Bean to lead anti-gang fight until 2020
A pastor appointed as Bermuda's gang violence reduction co-ordinator has had his contract renewed until 2020, The Royal Gazette can reveal.
Leroy Bean took up the job in October 2017 for 12 months and has just accepted an extension to his $92,000-a-year role.
Community activists yesterday praised Mr Bean and his efforts, but one claimed his government post was unnecessary and another questioned the budget available to allow him to work in an effective way.
Wayne Caines, the Minister of National Security, said: “Pastor Bean is an integral component in our efforts to stem the tide of antisocial behaviour in Bermuda.
“As such, I offered to extend his contract for a further two years, which he accepted.
“Pastor Bean's compensation was not changed and is available in the public domain.”
Desmond Crockwell, an anti-violence campaigner, said yesterday that the national security ministry had “failed” and work to tackle gangs had been focused in the wrong direction.
Mr Crockwell added: “I think Pastor Bean is a good man, and one of the most knowledgeable people in the fight against gang-type behaviour and lifestyles, but he should never have gotten involved with the government position.”
Mr Crockwell, the director of Youthvision Promotions, said: “In my opinion, the Ministry of National Security got it wrong.
“I believe that they focused on the wrong aspect of gang-type behaviour and activities. I believe that they focused on the social rehabilitation of the individual, which many programmes are currently doing.”
He added: “The Ministry of National Security has not, to date, put a piece of legislation or law forward to directly combat the gang-type activity. This is where they are going wrong.
“The nation does not feel secure, so the Ministry of National Security has failed in that aspect.”
Mr Crockwell claimed Mr Bean was a good “relationship builder” and suited to “social rehabilitation or social development” where he could have a greater impact.
He said: “I believe Pastor Bean would rather stay out of the spotlight, but Minister Caines likes the spotlight and the responsibility of being a public figure and when they first started working together, I believe Pastor Bean was in the spotlight more than he would have liked to have been.”
Mr Crockwell added that the gang co-ordinator's position was not needed.
He explained: “I believe the position was a sign that the ministry needed help with the gang-type activities, so it looked like a desperate move, so no, I do not think the position is necessary.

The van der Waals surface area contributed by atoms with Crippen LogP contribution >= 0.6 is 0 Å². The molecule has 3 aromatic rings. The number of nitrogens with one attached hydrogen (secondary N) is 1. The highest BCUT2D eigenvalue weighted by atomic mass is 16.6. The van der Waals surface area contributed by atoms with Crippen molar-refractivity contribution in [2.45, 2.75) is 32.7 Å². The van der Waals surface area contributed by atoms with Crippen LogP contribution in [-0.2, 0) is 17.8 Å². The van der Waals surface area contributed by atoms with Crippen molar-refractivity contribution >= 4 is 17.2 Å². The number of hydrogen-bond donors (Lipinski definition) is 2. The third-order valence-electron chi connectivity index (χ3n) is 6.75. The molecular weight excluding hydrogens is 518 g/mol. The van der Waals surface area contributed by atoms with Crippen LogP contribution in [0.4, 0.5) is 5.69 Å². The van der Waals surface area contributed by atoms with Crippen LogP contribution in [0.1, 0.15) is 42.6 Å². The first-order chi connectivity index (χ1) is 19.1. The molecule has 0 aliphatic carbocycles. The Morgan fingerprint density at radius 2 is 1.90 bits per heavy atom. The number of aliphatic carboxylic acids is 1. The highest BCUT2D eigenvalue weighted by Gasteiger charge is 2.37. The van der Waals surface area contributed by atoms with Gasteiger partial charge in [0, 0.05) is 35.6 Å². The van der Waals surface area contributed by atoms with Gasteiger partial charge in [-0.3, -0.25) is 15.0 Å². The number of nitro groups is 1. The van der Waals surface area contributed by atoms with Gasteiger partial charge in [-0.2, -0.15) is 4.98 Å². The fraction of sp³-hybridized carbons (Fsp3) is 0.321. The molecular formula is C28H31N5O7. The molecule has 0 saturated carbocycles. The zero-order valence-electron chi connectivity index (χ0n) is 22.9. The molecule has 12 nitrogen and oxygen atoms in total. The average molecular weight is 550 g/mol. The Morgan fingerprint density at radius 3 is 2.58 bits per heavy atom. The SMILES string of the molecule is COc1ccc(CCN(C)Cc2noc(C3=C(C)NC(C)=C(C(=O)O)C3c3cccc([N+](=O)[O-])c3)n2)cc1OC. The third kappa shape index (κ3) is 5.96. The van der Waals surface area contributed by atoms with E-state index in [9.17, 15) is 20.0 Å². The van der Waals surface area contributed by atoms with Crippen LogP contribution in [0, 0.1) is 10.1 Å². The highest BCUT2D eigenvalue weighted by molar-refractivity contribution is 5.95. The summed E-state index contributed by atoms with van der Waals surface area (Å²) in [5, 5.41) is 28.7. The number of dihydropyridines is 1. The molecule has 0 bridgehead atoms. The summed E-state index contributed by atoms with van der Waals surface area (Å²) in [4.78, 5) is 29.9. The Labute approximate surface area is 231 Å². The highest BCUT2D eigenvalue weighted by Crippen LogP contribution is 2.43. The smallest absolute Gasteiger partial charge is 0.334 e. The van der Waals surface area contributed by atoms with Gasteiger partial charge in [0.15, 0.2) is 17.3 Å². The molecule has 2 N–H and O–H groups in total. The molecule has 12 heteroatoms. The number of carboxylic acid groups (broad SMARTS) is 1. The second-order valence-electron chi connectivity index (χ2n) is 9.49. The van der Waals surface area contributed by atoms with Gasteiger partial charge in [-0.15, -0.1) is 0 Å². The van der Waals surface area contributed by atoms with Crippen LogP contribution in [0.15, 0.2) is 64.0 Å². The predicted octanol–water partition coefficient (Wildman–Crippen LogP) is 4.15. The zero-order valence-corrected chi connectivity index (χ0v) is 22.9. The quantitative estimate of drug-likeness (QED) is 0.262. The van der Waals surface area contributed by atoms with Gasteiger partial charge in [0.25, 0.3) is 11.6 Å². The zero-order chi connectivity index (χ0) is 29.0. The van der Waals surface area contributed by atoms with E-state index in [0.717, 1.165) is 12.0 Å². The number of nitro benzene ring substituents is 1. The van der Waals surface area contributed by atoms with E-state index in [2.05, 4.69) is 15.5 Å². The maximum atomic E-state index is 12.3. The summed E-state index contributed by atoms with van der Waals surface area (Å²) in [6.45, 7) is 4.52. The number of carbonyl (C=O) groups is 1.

“I also believe that it was a position to ease the minister up so he could focus on the bitcoin area of interest, but now he has been relieved of that responsibility, he can focus more on the national security job at hand and ease Pastor Bean up.”
Mr Crockwell said there should be a bigger police presence and better surveillance at identified troublespots.
He added: “I strongly believe that we need the Royal Bermuda Regiment to be a support organisation for the police.
“We need a local anti-gang force, which can be made up of skilled police and Bermuda Regiment soldiers.”
Although there appeared to be a “lull” in gang violence earlier this year, recent months have seen violence return to the streets.
A man was shot dead on Court Street in July and another died of stab wounds after a brawl erupted outside Southampton Rangers Sports Club.
Police recently appealed for witnesses to four firearms incidents in a mile-and-a-half radius in the central parishes between September 20 and October 21, which left a man injured.
Mr Caines earlier told The Royal Gazette that Mr Bean was “in the midst of the storm” every day and could have more than 260 meetings a month with people affected by gang violence.
Gina Spence, a community activist, said she had worked with Mr Bean and that he had “put in some good efforts”.
She added: “I don't know what sort of budget they're going to give him to work with this year and what resources — that would be my main concern.
“In order to have the impact that I know he desires you need money, you need resources, you need specialised people and so I would be interested in seeing what resources and funding he's given.”
Ms Spence said that Mr Bean had the grassroots connections needed to reduce gang violence, but that the role was a “big responsibility”.
She added: “I don't like the title. To expect one individual to reduce gang violence to me is crazy.”
The Government did not respond to a request for details on the team's budget by press time but it was understood to be regarded as sufficient for the work.
Mr Bean said last night he was unable to comment at this time. But Mr Caines responded that Mr Bean's role was needed and a great deal of his work was carried out away from the public eye.
He said: “I believe that whenever there is a shooting in Bermuda the tensions rise in our community.
“What people do not see is the proverbial eye of the storm — the people that are meeting with the gang nominals, stakeholders, getting out of bed at one or two in the morning and going to gang locations.”
Mr Caines added: “When there are clandestine meetings to be had ... oftentimes the person at the fore of that is Pastor Bean.
“Sometimes there are things going on that the average person cannot see and does not understand.
“The person that's dealing with the underbelly of this country is Pastor Leroy Bean and his team.”
The minister highlighted the importance of the community working together.
He said: “The Government will continue to look at long-term and short-term solutions to assist in balancing our society and ending the scourge that is gang violence in Bermuda.”